In attempting to assimilate Indigenous women as domestic servants, the identity of Aboriginal women was constructed and defined by the dominant culture, deciding who they were and how they should behave (Moreton-Robinson 2004). The construction of Indigenous identity has rippled into contemporary Australian society, further condemning Aboriginal women for their inability to achieve equality with the rest of the Australian public whilst white society fails to comprehend the destruction caused by colonisation and cultural, political and economic domination.

The relationship between social determinants and Aboriginal Peoples’ economic security

Whilst Aboriginal people equate to approximately 3% of the national population, In the Northern Territory Aboriginal people make up around a quarter of the population (Central Australian Aboriginal Congress 2016). This is due to the late arrival of colonisation to the north and central Australia; it was not until early this century that non-Aboriginal people established significant settlements in the region (CAAC 2016).

Since this time, Indigenous people have been subjected to inadequate and discriminatory Federal and State Government policy. As a result, Indigenous peoples today face a crisis in which they have the highest rates of poverty, unemployment, early mortality, and lowest levels of education in the country (Hunt & Smith 2005, p. 1). Indigenous peoples remain the most marginalised population in Australia, with lower than average incomes, higher incarceration rates (particularly amongst youth) and a heavy reliance on government financial assistance, such as social security payments. Indigenous communities face more barriers in terms of infrastructure, housing, health care and other essential services due to substantial historical funding gaps, and as a result, today many Indigenous Australians continue to live in substandard conditions.

Through the systemic denial of Indigenous self-determination along with the implementation of externally imposed policy and legislation (such the Northern Territory Intervention and the amalgamation of community councils into Super Shires), socio economic disparities will continue to restrict and oppress Indigenous peoples’ economic security.

The disparity between Indigenous and non-Indigenous Australians in employment outcomes is one of the pillars of the Australian government’s Closing the Gap agenda. By 2018, The Council of Australian Governments (COAG) has committed to halving the gap between Indigenous and non-Indigenous Australians in the proportion of the working age population who are employed.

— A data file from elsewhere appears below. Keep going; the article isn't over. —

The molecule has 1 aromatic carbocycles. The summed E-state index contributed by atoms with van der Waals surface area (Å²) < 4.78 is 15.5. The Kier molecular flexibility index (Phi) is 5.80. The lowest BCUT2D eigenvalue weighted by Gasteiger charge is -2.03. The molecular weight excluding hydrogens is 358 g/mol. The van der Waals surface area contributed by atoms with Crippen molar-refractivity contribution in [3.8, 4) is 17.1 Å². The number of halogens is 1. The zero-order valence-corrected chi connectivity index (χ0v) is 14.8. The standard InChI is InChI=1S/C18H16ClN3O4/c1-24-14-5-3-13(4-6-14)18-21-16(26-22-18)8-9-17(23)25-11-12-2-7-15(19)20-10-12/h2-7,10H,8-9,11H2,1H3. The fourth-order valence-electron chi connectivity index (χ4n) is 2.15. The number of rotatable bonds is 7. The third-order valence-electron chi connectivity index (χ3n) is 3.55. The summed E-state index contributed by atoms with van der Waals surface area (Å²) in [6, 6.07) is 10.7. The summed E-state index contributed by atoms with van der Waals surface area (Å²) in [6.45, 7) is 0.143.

The impacts on Australian Society

In terms of mainstream gender equality in the workplace, research has shown that by closing the gap in men and women’s employment rates, Australia’s GDP would experience a boost of about 11% (Toohey et al. 2009). Furthermore, by removing disincentives for women to enter the paid workforce, the size of the Australian economy would increase by about $25 billion per year (Daley 2012). So without doubt, women’s economic empowerment in the changing world of work is imperative not only for the future of Australian women, but also for the growth and development of our nation’s economy.

The Australian Bureau of Statistics (2016) reported that 76% of Non-Indigenous Australians were engaged in the labour force, compared to 56% of Indigenous Australians. However, both non- Indigenous men and women were more likely to be employed than not in the labour force (77% and 67% respectively employed). Possible rationale for these statistics can be found in the lower levels of educational qualifications obtained by Indigenous peoples. The ABS (2013) report that Australians with higher levels of education are more likely to be successful in obtaining employment and in participating in the workforce, than those who had not obtained these qualifications. In 2014–15, around one-quarter (26%) of Aboriginal and Torres Strait Islander people aged 15 years and over had completed Year 12 or equivalent (ABS 2016). Additionally, [t]he Northern Territory (14%) had the lowest proportion of Aboriginal and Torres Strait Islander people aged 15 years and over who had completed Year 12 (ABS 2016). The ABS (2016) reports that on a national scale, Aboriginal and Torres Strait Islander peoples are over 50% less likely than non- Indigenous people to complete year 12 or equivalent.

The impact of inequality not only affects the nations GDP, psychologists have long recognised the impact of inequality on the health and wellbeing of individuals and communities. Furthermore, economic and social circumstances are widely recognised as the foundation of our health and wellbeing. The Australian Psychological Society (2014) writes:

Social and material disadvantage and exclusion have been demonstrated to drive unequal health outcomes, and poor health also compounds disadvantage, limiting participation in employment, education and the community ... Growth in inequality of incomes and wealth leads to greater stratification of the community, with adverse impacts on trust, self-image, and equality of opportunity for those who face disadvantage; this then has negative effects on people’s health and on society more broadly.

Conclusion

In summary, social welfare indicators place Aboriginal women at the bottom of the socioeconomic ladder, making them one of the most socially marginalized groups in Australia. The history of Indigenous Australia and the subsequent socio economic disparities discussed in this paper has led to lower employment rates of Aboriginal women; Aboriginal women with significantly less formal qualifications and employability skills and significantly less Aboriginal women in leadership roles within both Indigenous and non-Indigenous workplaces. Despite rhetoric to the contrary, Australia is still very much a nation which continues to privilege a white, patriarchal culture in which exclusionary legacies, rather than being a source of shame, tend to be celebrated (Liddle 2014). A vibrant economy can only be developed by understanding the diversity of the population, their unique contributions and the barriers faced by many. To eliminate the gender gap once and for all, everyone must be able to contribute equally to the well-being of their family, community and, of course, themselves.